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Interesting European Neighborhoods


Europe’s most popular cities have dozens of neighborhoods that are great tourist destinations. However, there are several neighborhoods that offer something more unique and interesting than others.


Islington, London

In recent years Islington has become increasingly popular and youthful. Lining Upper Street between the Angel tube stop and the Highbury and Islington tube stations are some of the most affordable, yet most delicious restaurants in London. You will also find many fantastic, low-key bars in this exciting, authentic London neighborhood. Islington is a great place to spend a night out and get away from the swarms of tourists in SoHo.

Red Light District, Amsterdam

A visit to Amsterdam is not complete without checking out the oldest area in town! Here you will not only find interesting museums - Hash Marijuana Hemp Museum (148 Oudezides Achterburgwal), and Tattoo Museum (Oudezijds Achterburgwal 130) but the Condomerie (condom shop) at Warmoesstraat 141. T: 4, 9, 14, 16, 24, 25 to Nieuwemarkt.

Latin Quarter, Paris

Artsy and academic, the Latin Quarter is filled with Paris’s young, liberal students. The beautiful medieval streets lined with cafés and stylish shops are increasingly touristy, yet still charming and inviting. M: St. Michele. 

Mala Strana, Prague

Located across the Charles Bridge from Stare Mesto, it is here that the romantic and stunning beauty of Prague is most intensely felt. The intimate scale, combined with many trees and beautiful quaint buildings, creates an atmosphere that begs for people to fall in love with each other and the city itself. The most picturesque streets are: Na Kampe, Misenska, Velko-prevorské námestí, Nerudova and Thunovska. Beware, however, the restaurants here are pricey.

Trastevere, Rome

A colorful neighborhood that demands to be explored! Its wonderful winding streets are lined with excellent bars, cafés and affordable restaurants. The nightlife here is one of the most hopping in Rome. Also check out the interesting flea market on Sunday mornings.

East End, London

London’s East End is one of the most enjoyable, interesting, and affordable neighborhoods to explore. Once infamous as Jack the Ripper’s haunt, this historic conglomerate of formerly immigrant neighborhoods is now a lively, ethnically mixed, and young section of the city. It is here that many students and artists come to London and attempt to set up shop. Brick Lane is an excellent East End street to explore. At the southernmost part of Brick Lane near the Aldgate East tube stop and Whitechapel High Street, is a long string of Bangladeshi restaurants and shops. Even the street signs in this area are in Bengali. As you proceed north, exploring off-beat furniture and Bangladeshi outposts, you will find several of the most charming and down-to-earth coffee shops in London. Also check out the one of the best flower markets in London. On Sunday morning, Columbia Road erupts into a fantastic array of beautiful colors. Just don’t show up any other time, as this otherwise quaint and attractive street may be completely dead.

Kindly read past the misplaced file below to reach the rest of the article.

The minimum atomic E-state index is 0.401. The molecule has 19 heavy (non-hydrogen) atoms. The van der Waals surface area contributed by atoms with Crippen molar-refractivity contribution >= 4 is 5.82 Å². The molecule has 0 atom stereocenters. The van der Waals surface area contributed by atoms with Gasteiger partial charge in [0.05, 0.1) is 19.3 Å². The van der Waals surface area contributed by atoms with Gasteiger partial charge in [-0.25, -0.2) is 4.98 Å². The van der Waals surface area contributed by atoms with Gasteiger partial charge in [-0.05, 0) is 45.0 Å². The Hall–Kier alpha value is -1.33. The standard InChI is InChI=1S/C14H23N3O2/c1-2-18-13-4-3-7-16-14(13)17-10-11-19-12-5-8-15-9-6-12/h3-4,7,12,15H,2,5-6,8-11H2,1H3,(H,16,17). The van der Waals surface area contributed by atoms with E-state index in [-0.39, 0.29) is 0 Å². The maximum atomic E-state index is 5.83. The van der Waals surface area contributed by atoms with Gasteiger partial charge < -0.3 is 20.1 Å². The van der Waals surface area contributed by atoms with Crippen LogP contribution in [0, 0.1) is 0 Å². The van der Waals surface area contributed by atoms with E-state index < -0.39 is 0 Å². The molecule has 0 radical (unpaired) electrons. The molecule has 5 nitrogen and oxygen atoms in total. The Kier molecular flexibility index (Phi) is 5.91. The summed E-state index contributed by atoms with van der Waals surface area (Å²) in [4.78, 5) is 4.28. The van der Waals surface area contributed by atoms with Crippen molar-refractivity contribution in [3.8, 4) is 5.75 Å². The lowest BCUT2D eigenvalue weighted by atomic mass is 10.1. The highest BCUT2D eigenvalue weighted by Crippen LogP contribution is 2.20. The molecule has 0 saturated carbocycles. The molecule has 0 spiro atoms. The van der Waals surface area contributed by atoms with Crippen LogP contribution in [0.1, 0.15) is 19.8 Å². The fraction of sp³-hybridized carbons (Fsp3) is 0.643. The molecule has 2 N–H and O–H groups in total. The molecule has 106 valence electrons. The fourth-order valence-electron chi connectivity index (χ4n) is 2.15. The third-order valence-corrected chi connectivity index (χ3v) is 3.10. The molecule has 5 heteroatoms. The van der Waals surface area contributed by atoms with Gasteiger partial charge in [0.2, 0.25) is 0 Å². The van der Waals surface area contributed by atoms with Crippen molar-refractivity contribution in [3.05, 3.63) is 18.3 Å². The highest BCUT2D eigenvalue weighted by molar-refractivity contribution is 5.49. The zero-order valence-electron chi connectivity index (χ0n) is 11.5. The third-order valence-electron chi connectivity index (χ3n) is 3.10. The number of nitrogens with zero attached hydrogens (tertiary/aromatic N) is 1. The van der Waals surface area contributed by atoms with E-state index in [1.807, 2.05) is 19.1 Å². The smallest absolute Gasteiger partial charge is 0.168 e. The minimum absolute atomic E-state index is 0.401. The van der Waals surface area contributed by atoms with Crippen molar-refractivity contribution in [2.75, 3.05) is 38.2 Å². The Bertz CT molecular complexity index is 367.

Prenzlauer Berg, Berlin

A bohemian neighborhood, even under Communist rule, that has now become an incredible conglomerate of beautiful buildings, streets and cafés. Prenzlauer Berg was the next hot spot following Mitte and is now also quite well established. On the streets, many of Berlin’s young crowd chat endlessly on sidewalk cafés and inside mellow clubs. Don’t expect outrageous punkiness - it is a lively and intellectual scene that is a delight to explore. Most of the scene is focused around Kollwitz Platz and the fire-tower between Diedenhöfer Str. and Kolmarer Str. However, it is also worth venturing over to the wonderful cafés and bars on Winsstrasse and Kastanienallee, and around Helmholtz-platz. Make sure you spend time walking around this fabulous area.

Passeig de Gràcia/L’Eixample, Barcelona

An interesting, lively neighborhood with many students and relaxing cafés. Set in the middle of the area of L’Eixample, Passeig de Gracia offers a great view into Barcelona life minus all the tourists. Catalan is the native language of these streets. M: Passeig de Gràcia. Don’t miss the exquisite architecture found throughout the l’Eixample neighborhood, particularly on Passeig de Grácia, Rambla de Catalunya and the streets that pass between them. Of note are Antoni Gaudi’s Casa Batlló and La Pedrera (Passieg de Gracia nos. 43 & 92).

Kazimierz, Krakow

An independent town until the 1800s, Kazimierz once housed a large Jewish community. It became world famous when Steven Spielberg filmed parts of Schindler’s List here and depicted the harrowing plight of Poland’s Jewish population. The Old Synagogue and its Jewish Museum is just one of the stops possible on a self-guided or organized walking tour. At night there is an emergent energy radiating from the trendy bars and cafés.